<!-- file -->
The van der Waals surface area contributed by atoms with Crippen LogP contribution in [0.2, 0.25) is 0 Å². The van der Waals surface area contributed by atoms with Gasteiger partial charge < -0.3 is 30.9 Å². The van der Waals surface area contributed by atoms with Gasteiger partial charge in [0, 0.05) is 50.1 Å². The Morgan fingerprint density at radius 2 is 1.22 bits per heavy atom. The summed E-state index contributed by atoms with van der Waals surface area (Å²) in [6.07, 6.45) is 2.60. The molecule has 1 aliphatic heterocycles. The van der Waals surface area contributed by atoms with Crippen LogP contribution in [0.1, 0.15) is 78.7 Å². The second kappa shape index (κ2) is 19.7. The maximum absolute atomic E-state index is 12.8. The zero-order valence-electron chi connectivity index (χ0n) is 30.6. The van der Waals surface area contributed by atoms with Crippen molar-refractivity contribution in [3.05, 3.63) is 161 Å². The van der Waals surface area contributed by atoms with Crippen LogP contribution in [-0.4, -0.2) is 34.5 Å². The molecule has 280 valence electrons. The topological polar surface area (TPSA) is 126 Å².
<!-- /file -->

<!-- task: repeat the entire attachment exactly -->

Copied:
The van der Waals surface area contributed by atoms with Crippen LogP contribution in [0.2, 0.25) is 0 Å². The van der Waals surface area contributed by atoms with Gasteiger partial charge < -0.3 is 30.9 Å². The van der Waals surface area contributed by atoms with Gasteiger partial charge in [0, 0.05) is 50.1 Å². The Morgan fingerprint density at radius 2 is 1.22 bits per heavy atom. The summed E-state index contributed by atoms with van der Waals surface area (Å²) in [6.07, 6.45) is 2.60. The molecule has 1 aliphatic heterocycles. The van der Waals surface area contributed by atoms with Crippen LogP contribution in [0.1, 0.15) is 78.7 Å². The second kappa shape index (κ2) is 19.7. The maximum absolute atomic E-state index is 12.8. The zero-order valence-electron chi connectivity index (χ0n) is 30.6. The van der Waals surface area contributed by atoms with Crippen molar-refractivity contribution in [3.05, 3.63) is 161 Å². The van der Waals surface area contributed by atoms with Crippen LogP contribution in [-0.4, -0.2) is 34.5 Å². The molecule has 280 valence electrons. The topological polar surface area (TPSA) is 126 Å².